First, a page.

Forty-five minutes north of Gainesville lies Ginnie Springs, one of 60 natural springs that branch off the 75-mile Santa Fe and Suwannee River system.
Michael Roth, president of local non-profit Our Santa Fe River, said he’s lived on the river for more than 20 years and, through his organization, works to protect it and the springs.
“I sit over the river a lot on my dock, and I love that. And to me, that’s heaven,” he said.
But Roth’s slice of heaven is being threatened.
“The springs, which everybody’s seen pictures of the springs 20 years ago, you can see before where it’s clear, blue, beautiful and now, at it’s best, it’s a kind of aquamarine, hazy view,” he said.
Water at Ginnie Springs has been bottled and sold for the last 20 years. The Seven Springs Water Company captured about 300,000 gallons a day at its Ginnie Springs plant for the last four years — well under the 1.152 million gallons its permit allows.
But the plant was sold a year ago to Nestlé Waters, and now Nestlé is looking to pump the maximum amount.
“They insist ‘it’s not an increase in capacity; it’s always been that capacity.’ Well, the fact is, it’s akin to an increase in capacity because nobody’s used more than a quarter — they’re going to use it all,” Roth said.
The old Seven Springs permit expired in June, and while Nestlé waits to see if it can get another 20-year permit renewal from the Suwannee River Water Management District (SRWMD), the community has mobilized. With the final say in the hands of its six-member governing board, residents have poured out in numbers to voice their opposition.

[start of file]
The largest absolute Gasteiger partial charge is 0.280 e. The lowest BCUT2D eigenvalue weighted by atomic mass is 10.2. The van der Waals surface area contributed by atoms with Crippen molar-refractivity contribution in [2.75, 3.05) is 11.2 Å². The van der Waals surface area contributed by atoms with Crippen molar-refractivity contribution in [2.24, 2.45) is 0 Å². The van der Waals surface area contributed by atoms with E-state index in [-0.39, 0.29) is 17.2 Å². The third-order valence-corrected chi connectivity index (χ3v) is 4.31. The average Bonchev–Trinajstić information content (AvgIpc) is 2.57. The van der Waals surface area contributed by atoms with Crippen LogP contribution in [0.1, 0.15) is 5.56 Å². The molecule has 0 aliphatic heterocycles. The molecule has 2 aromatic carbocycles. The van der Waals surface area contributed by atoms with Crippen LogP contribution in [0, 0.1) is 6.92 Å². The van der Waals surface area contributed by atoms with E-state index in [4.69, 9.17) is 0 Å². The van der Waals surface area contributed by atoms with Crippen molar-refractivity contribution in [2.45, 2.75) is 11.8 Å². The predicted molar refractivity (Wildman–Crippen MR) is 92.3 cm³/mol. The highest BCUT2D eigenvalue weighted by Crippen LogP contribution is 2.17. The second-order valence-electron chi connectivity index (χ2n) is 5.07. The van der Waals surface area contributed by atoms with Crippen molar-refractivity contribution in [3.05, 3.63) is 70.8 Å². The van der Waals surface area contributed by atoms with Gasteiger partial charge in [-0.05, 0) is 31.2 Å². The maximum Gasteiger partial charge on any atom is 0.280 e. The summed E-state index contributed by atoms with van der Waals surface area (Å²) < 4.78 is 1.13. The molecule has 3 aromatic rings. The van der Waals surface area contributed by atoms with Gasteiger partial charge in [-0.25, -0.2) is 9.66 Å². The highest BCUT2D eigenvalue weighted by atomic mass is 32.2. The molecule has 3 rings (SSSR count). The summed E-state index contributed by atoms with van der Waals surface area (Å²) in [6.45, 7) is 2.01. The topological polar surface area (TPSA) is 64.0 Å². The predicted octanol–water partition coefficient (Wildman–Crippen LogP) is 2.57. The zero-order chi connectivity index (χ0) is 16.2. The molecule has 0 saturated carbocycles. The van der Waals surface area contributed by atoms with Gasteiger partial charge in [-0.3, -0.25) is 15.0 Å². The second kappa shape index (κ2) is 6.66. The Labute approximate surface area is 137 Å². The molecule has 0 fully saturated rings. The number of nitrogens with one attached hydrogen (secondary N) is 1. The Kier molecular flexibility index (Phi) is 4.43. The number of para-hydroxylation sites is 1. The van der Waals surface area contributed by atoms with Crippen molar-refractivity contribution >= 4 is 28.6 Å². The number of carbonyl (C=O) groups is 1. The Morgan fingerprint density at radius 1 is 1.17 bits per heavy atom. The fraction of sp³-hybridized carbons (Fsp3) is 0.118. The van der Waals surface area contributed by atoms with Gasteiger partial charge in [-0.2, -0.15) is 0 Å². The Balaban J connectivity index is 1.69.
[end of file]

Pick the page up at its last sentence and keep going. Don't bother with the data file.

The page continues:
A December SRWMD meeting turned into a rallying cry when dozens of people waited to address the board. Public comment lasted more than two hours with every speaker imploring the board to “say no to Nestlé.”
“They are taking community water, water that the community has a right to, water that the community has a right to manage for themselves and for future generations,” said Allison Guy, organizer with global non-profit, SumOfUs.
Residents said they worry about the current health of the river and that Nestlé’s increased pumping could cause serious damage to Ginnie Springs.
Spokeswoman for SRWMD Katelyn Potter said the health of the river and springs plays a large role in the board’s decision, so before it can vote on Seven Springs’ permit renewal, the district’s team of environmental experts must look at all potential impacts and risks.
“They are following the rules, they are following the statutes and they are giving every permit applicant the same opportunity to make their case of whether they should or shouldn’t have the water they’re requesting,” Potter said.
The SRWMD staff must make their recommendation to the board by Feb. 25. The board can then decide whether to approve or deny the permit.
Nestlé Waters North America released a statement addressing resident concerns stating it has a 25-year record of working on aquifer protection and recharge projects across the state, and it would not make sense to invest millions of dollars into local operations just to deplete the resources it relies on.
But, despite reassurances, many residents still worry whether Nestlé will be taking too much.
“You have a dying patient on the table here. The Santa Fe River isn’t even running at minimum flows,” Roth said. “If you take a spoonful of water out of a glass of water, it’s still less water. And if you’re dying of thirst, then it’s a lot of water.”
Correction appended: Seven Springs, not Nestlé, has requested a permit renewal and would be conducting additional pumping if permitted.